Adding fringe is yet another way to lengthen your skirt; you can buy fringe online, at your local fabric store, or make your own.
See the link at the bottom of the page for instructions on how to make your own fringe.
The navy Raglan Sleeves Top
Raglan type sleeves are easy choices when you need a fast sew. The drawing above at right is not a true raglan sleeve. However, it is based on the concept and gives an idea of how the top was cut.
It has 3 pattern pieces: Front and back cut on the fold and the sleeves. I didn’t use a purchased pattern.
Finished top measured about 15” from the back of the neckline to back waistline.
Body measurements used: Bust 34” Waist 25” Hips 36”
What You will need
Knit fabric around 7/8 to 1 yard; 45” or 60” wide ; I used scrap fabrics from an earlier project.
1/4” wide elastic
Fringe or other trim for front neckline
Use 1/2” seam allowance
Knits shrink; pre-wash fabrics
Top Construction summary
Step 1. Stitch front and back together at side seams
Step 2. Hem and press sleeves at lower edges; hem and press bodice at lower edge.
Step 3. Baste or pin sleeves to armhole match seams with right sides together; machine stitch.
Step 4. Serge or use a zigzag stitch along the entire neckline.
Step 5. Stitch elastic to back neckline; turn over and hem entire neckline; topstitch fringe or selected trim along neckline from one back shoulder seam to the other. Choose to trim the whole neckline if you have enough fringe.
Step 6. If you have enough fabric for a blouson, cut your top about 3” longer than desired length to start. Then, mark a line parallel to hemline about 3” upward and stitch elastic along the line.
DIY Scrap fabric clutch
We all need to carry our essentials; this little clutch does that. I used a scrap of printed cotton at the front and a piece go burlap at the back. I didn't fuse the burlap; only the front panel.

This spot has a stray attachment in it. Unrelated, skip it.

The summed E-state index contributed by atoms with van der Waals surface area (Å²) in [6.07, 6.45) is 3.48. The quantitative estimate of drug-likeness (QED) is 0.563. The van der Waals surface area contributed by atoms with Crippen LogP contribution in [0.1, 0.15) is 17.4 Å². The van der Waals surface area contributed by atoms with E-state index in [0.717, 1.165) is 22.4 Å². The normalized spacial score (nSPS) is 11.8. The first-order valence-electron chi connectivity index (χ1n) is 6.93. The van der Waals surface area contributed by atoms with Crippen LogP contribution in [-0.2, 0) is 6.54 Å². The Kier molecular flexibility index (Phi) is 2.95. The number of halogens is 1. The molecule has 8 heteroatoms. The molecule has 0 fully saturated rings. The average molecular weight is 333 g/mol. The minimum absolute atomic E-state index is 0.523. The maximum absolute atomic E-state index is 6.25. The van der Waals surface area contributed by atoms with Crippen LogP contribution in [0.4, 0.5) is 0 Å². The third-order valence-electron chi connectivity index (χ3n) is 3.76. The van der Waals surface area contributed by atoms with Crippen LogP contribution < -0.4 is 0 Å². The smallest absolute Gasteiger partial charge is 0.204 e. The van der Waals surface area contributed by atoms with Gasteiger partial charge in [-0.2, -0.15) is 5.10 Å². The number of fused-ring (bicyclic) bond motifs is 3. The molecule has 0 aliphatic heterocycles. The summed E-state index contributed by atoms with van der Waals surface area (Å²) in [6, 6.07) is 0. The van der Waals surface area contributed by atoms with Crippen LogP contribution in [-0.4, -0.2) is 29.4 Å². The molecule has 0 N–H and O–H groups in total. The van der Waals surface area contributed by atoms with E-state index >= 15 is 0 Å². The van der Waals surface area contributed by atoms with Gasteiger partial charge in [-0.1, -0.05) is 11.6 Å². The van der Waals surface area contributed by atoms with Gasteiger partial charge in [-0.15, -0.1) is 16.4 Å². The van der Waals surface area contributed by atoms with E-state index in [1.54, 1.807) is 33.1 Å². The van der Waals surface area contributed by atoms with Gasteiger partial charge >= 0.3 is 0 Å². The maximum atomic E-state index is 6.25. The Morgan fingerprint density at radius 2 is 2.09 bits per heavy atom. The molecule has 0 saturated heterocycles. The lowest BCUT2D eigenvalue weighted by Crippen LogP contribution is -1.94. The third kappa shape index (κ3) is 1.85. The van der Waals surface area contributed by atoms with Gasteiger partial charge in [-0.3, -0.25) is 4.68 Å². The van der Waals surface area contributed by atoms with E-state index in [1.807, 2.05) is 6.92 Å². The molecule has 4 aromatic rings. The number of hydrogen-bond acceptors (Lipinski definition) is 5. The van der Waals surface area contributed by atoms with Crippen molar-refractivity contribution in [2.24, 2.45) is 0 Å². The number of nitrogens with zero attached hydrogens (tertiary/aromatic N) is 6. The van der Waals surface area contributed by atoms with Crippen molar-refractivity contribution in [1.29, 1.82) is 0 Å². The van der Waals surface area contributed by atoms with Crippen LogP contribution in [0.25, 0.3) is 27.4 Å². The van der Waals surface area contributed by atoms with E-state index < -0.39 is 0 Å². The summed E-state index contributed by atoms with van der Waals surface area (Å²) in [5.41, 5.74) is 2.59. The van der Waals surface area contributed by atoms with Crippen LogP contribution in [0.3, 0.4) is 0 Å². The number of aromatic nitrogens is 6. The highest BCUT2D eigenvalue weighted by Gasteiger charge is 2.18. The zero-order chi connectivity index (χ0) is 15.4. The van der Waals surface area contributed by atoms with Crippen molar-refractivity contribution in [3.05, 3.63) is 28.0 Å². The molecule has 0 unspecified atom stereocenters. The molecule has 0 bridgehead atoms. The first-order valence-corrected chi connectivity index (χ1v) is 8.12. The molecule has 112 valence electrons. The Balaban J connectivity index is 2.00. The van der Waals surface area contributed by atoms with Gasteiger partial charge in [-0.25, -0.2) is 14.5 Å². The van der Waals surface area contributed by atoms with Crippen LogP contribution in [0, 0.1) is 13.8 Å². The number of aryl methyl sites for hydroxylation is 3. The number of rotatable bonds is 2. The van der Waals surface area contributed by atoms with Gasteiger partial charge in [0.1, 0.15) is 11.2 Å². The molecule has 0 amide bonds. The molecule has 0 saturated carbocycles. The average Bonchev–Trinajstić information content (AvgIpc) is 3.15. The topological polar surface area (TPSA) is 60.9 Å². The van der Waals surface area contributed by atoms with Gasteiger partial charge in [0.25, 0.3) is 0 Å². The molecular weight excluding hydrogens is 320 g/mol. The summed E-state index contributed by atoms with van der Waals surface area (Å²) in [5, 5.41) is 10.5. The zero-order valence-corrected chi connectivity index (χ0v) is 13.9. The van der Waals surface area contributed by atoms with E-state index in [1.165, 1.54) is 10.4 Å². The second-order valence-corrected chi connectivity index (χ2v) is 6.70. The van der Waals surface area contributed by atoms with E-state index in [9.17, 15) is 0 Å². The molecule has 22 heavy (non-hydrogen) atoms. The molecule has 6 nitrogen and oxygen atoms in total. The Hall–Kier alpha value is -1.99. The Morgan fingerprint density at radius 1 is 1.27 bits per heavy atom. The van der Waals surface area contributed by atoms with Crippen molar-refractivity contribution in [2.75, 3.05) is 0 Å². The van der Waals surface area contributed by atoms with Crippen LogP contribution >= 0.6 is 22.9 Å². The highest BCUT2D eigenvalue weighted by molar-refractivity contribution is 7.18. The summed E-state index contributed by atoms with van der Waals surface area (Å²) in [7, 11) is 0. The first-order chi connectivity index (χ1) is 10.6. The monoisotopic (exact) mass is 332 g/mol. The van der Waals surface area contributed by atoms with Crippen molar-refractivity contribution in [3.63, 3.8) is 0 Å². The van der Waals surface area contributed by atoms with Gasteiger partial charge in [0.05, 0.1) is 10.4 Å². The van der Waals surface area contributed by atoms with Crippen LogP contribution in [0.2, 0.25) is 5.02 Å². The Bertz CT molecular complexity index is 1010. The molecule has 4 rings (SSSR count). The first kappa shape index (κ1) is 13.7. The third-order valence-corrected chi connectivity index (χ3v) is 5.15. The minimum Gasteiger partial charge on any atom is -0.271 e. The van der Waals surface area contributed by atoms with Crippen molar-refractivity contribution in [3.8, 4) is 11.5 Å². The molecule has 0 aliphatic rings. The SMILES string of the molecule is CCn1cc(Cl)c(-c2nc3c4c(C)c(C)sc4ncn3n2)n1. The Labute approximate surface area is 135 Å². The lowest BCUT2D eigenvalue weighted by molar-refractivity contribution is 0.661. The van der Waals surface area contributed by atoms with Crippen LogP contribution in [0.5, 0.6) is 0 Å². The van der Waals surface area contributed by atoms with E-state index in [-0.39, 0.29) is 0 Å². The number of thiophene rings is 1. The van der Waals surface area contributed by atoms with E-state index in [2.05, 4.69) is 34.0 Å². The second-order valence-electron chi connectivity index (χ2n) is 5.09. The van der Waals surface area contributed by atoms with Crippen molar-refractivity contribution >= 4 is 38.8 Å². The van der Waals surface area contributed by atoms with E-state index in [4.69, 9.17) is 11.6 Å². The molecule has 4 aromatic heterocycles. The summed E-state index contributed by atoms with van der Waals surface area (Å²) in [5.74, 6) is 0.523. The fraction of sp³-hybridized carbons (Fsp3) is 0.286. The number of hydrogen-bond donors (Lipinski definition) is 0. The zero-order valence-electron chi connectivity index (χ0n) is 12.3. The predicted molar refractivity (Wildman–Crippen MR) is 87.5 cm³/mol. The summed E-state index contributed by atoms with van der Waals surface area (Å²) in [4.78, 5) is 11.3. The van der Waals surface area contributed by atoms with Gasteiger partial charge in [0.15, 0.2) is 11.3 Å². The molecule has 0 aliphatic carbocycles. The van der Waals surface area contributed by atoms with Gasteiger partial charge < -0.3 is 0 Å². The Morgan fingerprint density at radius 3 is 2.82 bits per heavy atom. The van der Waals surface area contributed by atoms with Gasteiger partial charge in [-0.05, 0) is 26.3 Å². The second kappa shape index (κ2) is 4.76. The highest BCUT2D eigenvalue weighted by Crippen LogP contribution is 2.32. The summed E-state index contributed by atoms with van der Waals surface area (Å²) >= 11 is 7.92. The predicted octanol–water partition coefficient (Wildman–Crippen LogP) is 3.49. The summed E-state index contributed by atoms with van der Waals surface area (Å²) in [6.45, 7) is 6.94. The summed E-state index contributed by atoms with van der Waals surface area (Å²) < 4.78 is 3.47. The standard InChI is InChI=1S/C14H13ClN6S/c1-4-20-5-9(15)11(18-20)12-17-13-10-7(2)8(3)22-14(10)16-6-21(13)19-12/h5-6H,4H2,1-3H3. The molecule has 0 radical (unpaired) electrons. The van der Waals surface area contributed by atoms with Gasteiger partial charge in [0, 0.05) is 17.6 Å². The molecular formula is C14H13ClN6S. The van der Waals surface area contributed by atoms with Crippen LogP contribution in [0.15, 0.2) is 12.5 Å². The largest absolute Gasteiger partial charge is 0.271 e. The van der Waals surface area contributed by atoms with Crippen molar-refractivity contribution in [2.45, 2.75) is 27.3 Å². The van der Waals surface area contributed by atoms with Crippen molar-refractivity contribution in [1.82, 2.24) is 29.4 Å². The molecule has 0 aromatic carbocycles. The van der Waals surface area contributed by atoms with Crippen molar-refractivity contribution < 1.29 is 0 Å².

What You will need
Burlap or similar fabric for clutch back panel
Cotton or other material for front clutch panel
Wooden ring (Optional)
Lining -Scrap fabric
Ironing board or paded flat surface
Clutch Construction overview
Step 1. Cut front and back panels; tab if using; lining and interfacing. You may also use one piece of fabric for front and back panels.
Step 2. Fuse panel(s)
Step 3. Make and attach tab if using
Step 4. Attach zipper to exterior panel
Step 5. Attach lining
Step 6. Stitch exterior panel seams
Step 7. Stitch lining seams; leave 6” gap open
Step 8. Sew lining shut; turn over and press
Find helpful step by step instructions by clicking the link at the bottom of the page.
Embellished summer wedges
Try embellished shoes that catches the rays of summer. Create a quick shoe makeover with a dollar store curtain clip-back. I sewed mine on with needle and thread. It’s a longer process than using glue; feel free to attach your decoration with appropriate adhesive.
What you will need
Shoes or sandals
Rosette or flower of choice
Glue or needle and thread
Making gored Skirts from pant legs
Gored skirts like the one pictured above right can be made with any number of gores/panels. It is another option for your pant legs skirt. Gores can also be designed with various silhouettes including straight, A-line and flared.
Straight-skirts are as their names indicate hang downward straight from the hips.
A-line skirts taper at the waist and flare outward.
Flared Skirts are wider than A-line skirts at the hemlines and come in varied widths.
Whatever skirt you choose, the style of of your pant will likely influence your pant legs to skirt refashion.
Learn more on how to Sew an easy handmade clutch here.
More on Cut long pants into shorts | Make skirt from pant legs here.
Step by step instructions on How to make fringe out of fabric here.
I hope you found ideas that urge you to look through your closet for refashion possibilities. If not, you can always pass by the thrift store and pick up a few. Better yet, tell a friend and make it a collaboration.
Great things can come out of that; have fun and enjoy!
Thank you so much for taking he time to stop by and read.
If the LORD will, see you next time.